Discussion of the Practice
The risk of falling in people after 65 is a significant concern in healthcare practice. Since the issue is omnipresent and exposes numerous older patients to injuries due to falling, it is imperative to find an effective solution and ensure valid preventative measures application. Many research studies, preventative plans, and programs have been developed, tried, and implemented over the years in both community-based and hospital settings to minimize falls in the elderly.
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The Agency for Healthcare Research and Quality (AHRQ) has introduced an On-time Falls Prevention program aimed at providing all necessary theoretical and practical implications for helping patients mitigate falling risks in a nursing home setting (“AHRQ’s safety program for nursing homes: On-time falls prevention,” 2017). According to the program, nursing homes need to be equipped with electronic medical record-based tools for continuous monitoring of patients’ falling risks.
On-time Falls Prevention was developed on the basis of the information collected by healthcare professionals who observed patterns and risk factors of falls in older patients. The overall implementation of the program is carried out through a system of multidisciplinary measures based on four regular electronic reports about resident fall incidents, risk factors, pre-fall, and post-fall conditions (“AHRQ’s safety program for nursing homes: On-time falls prevention,” 2017).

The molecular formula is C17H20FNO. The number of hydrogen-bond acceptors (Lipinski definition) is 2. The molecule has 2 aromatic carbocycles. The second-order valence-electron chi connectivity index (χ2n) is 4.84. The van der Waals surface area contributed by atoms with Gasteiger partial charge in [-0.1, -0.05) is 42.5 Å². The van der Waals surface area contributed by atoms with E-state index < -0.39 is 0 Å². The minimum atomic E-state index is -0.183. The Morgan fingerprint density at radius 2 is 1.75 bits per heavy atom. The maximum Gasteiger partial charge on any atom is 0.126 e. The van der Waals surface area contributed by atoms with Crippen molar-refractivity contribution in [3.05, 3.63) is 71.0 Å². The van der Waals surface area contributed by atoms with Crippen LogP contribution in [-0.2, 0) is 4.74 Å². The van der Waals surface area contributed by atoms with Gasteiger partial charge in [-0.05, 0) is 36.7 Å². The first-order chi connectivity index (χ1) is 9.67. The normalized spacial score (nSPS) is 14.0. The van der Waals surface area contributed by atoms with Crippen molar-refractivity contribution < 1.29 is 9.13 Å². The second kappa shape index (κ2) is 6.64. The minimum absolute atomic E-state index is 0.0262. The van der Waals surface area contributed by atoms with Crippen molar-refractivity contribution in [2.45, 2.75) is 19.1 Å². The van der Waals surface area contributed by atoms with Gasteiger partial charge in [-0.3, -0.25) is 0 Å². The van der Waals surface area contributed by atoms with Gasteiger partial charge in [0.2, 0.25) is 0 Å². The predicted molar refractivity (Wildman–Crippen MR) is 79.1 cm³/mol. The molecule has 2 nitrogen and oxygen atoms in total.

Such reports are used as a foundation for proactive preventative measures implementation. Apart from the reports samples, healthcare workers are provided with materials contained in the self-assessment worksheet for falls prevention. In addition, the program ensures continuous support of a facilitator throughout the nurses’ training process.
Practice Implementation Assessment
The identified program is being implemented in nursing homes for its target population. The fall prevention program is carried out through a set of thoroughly defined steps with particular goals set forward. The staff of a nursing home is guided by a facilitator and uses a self-assessment worksheet for falls prevention to identify the currently used methods of detecting patients with high risks of falling. Then the staff implements the electronic tools and creates reports to register the observations on a day-to-day basis (“AHRQ’s safety program for nursing homes: On-time falls prevention,” 2017).